National reporting of deaths after enhanced Ebola surveillance in Sierra Leone
Sierra Leone experienced the largest documented epidemic of Ebola Virus Disease in 2014â€“2015. The government implemented a national tollfree telephone line (1-1-7) for public reporting of illness and deaths to improve the detection of Ebola cases. Reporting of deaths declined substantially after the epidemic ended. To inform routine mortality surveillance, we aimed to describe the trends in deaths reported to the 1-1-7 system and to quantify peopleâ€™s motivations to continue reporting deaths after the epidemic.
Establishing Ebola Virus Disease (EVD) diagnostics using GeneXpert technology at a mobile laboratory in Liberia: Impact on outbreak response, case management and laboratory systems strengthening
The 2014â€“16 Ebola Virus Disease (EVD) outbreak in West Africa highlighted the necessity for readily available, accurate and rapid diagnostics. The magnitude of the outbreak and the re-emergence of clusters of EVD cases following the declaration of interrupted transmission in Liberia, reinforced the need for sustained diagnostics to support surveillance and emergency preparedness. We describe implementation of the Xpert Ebola Assay, a rapid molecular diagnostic test run on the GeneXpert platform, at a mobile laboratory in Liberia and the subsequent impact on EVD outbreak response, case management and laboratory system strengthening.
The 117 call alert system in Sierra Leone: From rapid Ebola notification to routine death reporting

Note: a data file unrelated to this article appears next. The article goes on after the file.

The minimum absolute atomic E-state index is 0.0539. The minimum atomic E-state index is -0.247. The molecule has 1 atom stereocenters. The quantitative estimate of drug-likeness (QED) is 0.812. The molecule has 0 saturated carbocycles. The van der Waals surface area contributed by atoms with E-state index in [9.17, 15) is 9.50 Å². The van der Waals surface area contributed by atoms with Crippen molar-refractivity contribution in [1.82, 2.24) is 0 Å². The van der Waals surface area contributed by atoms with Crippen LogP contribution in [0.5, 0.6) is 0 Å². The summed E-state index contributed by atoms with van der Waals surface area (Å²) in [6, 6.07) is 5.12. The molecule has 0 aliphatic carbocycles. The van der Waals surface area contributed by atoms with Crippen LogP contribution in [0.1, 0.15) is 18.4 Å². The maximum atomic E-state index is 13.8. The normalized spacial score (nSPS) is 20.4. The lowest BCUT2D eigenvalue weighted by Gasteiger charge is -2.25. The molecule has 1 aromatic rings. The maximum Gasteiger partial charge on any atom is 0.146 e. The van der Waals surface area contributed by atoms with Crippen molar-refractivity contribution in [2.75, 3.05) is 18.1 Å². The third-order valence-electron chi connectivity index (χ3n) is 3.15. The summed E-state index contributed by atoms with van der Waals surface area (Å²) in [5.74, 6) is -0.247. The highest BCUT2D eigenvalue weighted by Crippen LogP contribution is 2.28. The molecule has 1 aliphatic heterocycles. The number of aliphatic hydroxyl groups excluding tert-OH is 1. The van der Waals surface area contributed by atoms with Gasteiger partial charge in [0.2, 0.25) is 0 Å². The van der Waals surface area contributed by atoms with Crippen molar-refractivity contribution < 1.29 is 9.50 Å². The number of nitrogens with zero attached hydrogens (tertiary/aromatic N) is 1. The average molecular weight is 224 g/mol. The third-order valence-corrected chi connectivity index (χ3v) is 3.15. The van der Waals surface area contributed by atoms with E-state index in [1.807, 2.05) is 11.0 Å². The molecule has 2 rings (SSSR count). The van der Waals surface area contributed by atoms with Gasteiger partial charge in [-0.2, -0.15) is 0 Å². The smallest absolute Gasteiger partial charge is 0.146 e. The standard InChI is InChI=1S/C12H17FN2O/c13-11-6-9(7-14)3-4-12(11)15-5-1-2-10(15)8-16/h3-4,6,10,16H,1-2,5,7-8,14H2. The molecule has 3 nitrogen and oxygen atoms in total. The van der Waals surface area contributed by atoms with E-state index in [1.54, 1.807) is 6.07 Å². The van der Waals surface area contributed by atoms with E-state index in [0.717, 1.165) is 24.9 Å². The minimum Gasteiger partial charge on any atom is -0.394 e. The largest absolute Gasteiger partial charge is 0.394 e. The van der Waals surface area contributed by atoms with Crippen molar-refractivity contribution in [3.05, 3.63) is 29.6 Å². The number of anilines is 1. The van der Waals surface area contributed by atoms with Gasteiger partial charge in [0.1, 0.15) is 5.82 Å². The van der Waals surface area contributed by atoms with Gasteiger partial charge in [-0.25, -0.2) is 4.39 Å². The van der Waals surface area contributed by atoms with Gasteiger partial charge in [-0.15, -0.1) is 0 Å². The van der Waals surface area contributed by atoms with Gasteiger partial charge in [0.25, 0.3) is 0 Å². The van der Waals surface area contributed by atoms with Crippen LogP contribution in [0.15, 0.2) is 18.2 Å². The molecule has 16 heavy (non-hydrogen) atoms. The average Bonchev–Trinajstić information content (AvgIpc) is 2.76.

A toll-free, nationwide phone alert system was established for rapid notification and response during the 2014â€“2015 Ebola epidemic in Sierra Leone. The system remained in place after the end of the epidemic under a policy of mandatory reporting and Ebola testing for all deaths, and, from June 2016, testing only in case of suspected Ebola. We describe the design, implementation and changes in the system; analyse calling trends during and after the Ebola epidemic; and discuss strengths and limitations of the system and its potential role in efforts to improve death reporting in Sierra Leone.
Experience implementing OpenMRS to support maternal and reproductive health in Northern Nigeria
In Northern Nigeria a deteriorating health system has resulted in one of the World’s highest rates of maternal and infant deaths. The dire situation in Northern Nigeria is only amplified by the lack of an effective health information system, leaving hospitals and clinics to make decisions about patient care with only uninformed guesses about medical history and access to unreliable and unintelligible patient registers and summary reports. In 2009 we implemented an electronic medical records system using OpenMRS for the Family Health Unit of the Shehu Idris College. The three-month process resulted in electronic forms for all clinical areas, greatly reduced data duplication and a monthly reporting process that takes minutes instead of days. This system provides not only access to the first patient-based health indicators in Nigeria (as opposed to previously error-prone aggregate data) but is also an example of the potential to overcome the harsh computing environment in Nigeria to implement eHealth systems that will improve the quality of patient care.